Saving free movement and the tourism industry with an EU vaccination passport - dubbed a Digital Green Certificate
The freedom of movement in the European Union has been battered by EU countries imposing border closures within the EU for over one year now, with tremendous negative consequences for industry and services. Supply chains have been severely disrupted and the tourism industry nearly destroyed.
Now that vaccination campaigns are gaining momentum as the most effective means of getting out of the Corona pandemic, the question arises whether "vaccination passports" offer the way out of restrictions on free movement.
Against the background of differences in opinion between the countries and the populations, the European Commission has now taken the initiative to introduce by the beginning of the summer a "Digital Green Certificate". A vaccination certificate already exists in Israel under the name "Green Pass".
See Commission proposal COM (2021)1 130 and Press release IP 21/1181.2
What is the content of the proposal and will it arrive in time for saving the summer?
The main points addressed in the proposal are the accessibility and security of certificates for all EU citizens, the non-discrimination and the use of only essential information and secure personal data. This is the Commission's response to the strong adverse reactions in some countries and populations to plans of a vaccination passport for the EU.
The Digital Green Certificate should cover three types of certificates –vaccination certificates, test certificates (NAAT/RT-PCR test or a rapid antigen test), and certificates for persons who have recovered from COVID-19. The certificates are to be issued in digital form or on paper. Both versions should have a QR code containing the necessary key information and a digital signature to ensure that the certificate is authentic. To this end, the Commission intends to build a gateway and support EU Member States in developing software that will allow authorities to verify all certificate signatures across the EU. In doing so, no personal data of the certificate holders should be routed through the gateway nor stored by the verifying Member State. Certificates are to be available free of charge and in the official language(s) of the issuing Member State and in English.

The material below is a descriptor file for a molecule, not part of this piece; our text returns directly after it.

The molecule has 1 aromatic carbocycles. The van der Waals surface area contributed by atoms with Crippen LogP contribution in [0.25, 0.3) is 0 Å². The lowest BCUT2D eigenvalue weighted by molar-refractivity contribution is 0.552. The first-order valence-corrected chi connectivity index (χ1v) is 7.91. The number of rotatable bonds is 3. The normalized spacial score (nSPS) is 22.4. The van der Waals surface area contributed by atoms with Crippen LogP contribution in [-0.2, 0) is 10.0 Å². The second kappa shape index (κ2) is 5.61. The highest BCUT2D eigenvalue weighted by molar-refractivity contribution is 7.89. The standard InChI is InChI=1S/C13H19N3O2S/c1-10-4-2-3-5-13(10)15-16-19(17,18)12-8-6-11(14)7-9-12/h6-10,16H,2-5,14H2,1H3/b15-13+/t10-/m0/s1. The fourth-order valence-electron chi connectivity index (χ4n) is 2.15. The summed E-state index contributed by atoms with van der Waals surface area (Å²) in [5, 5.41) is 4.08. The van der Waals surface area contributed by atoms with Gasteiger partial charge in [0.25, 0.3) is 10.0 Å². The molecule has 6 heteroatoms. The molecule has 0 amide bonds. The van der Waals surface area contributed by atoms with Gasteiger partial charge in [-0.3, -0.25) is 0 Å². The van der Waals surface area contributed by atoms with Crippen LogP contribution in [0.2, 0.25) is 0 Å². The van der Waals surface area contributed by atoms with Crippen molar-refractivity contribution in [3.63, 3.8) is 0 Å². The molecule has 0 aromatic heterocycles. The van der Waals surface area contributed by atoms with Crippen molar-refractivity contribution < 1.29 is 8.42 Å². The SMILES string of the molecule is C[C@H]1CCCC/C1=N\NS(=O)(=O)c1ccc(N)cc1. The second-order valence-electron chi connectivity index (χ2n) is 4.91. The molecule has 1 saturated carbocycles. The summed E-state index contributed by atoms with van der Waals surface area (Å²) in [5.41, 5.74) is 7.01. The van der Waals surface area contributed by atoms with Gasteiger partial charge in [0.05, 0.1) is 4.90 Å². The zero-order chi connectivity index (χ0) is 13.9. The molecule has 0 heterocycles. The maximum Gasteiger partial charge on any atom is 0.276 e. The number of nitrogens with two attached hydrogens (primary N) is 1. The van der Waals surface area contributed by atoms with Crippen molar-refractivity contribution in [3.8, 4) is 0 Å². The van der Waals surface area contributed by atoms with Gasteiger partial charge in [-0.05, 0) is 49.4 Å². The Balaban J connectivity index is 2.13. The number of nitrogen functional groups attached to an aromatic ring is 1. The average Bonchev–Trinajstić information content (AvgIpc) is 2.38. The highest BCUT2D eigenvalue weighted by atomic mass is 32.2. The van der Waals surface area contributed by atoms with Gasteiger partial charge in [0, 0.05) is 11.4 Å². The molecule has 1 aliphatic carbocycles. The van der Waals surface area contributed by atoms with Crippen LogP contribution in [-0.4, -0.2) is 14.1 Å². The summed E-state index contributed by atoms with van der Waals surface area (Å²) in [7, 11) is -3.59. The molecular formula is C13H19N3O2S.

As a consequence, certain public health restrictions such as testing or quarantine will be waived in member states where proof of vaccination is accepted through the certificate. If a measure is taken despite a Digital Green Certificate, it shall be explained and justified before the Commission.
To address the privacy concerns, the Commission makes clear, only essential information such as name, date of birth, date of issue, relevant vaccination/test/cure information and unique identifiers are to be stored.3
The use of data is restricted to verifying the authenticity and validity of the certificates.
Which steps are necessary to make the certificate off the ground?
The ball has been set rolling by the European Council in February 2021 and the Commission has been working with Member States to prepare for vaccination certificate interoperability. The eHealth network of national authorities responsible for eHealth services agreed guidelines and a draft trust framework.4
In order to achieve the Commission's ambitious goal the European Parliament and the Member States in the Council must rapidly agree and adopt the regulation. Whether this will be accomplished depends on our politicians. Meanwhile, the EU countries have to implement the trust framework and technical standards agreed in the eHealth network.
As shown in the Trust framework outline: https://ec.europa.eu/health/sites/health/files/ehealth/docs/trust-framework_interoperability_certificates_en.pdf.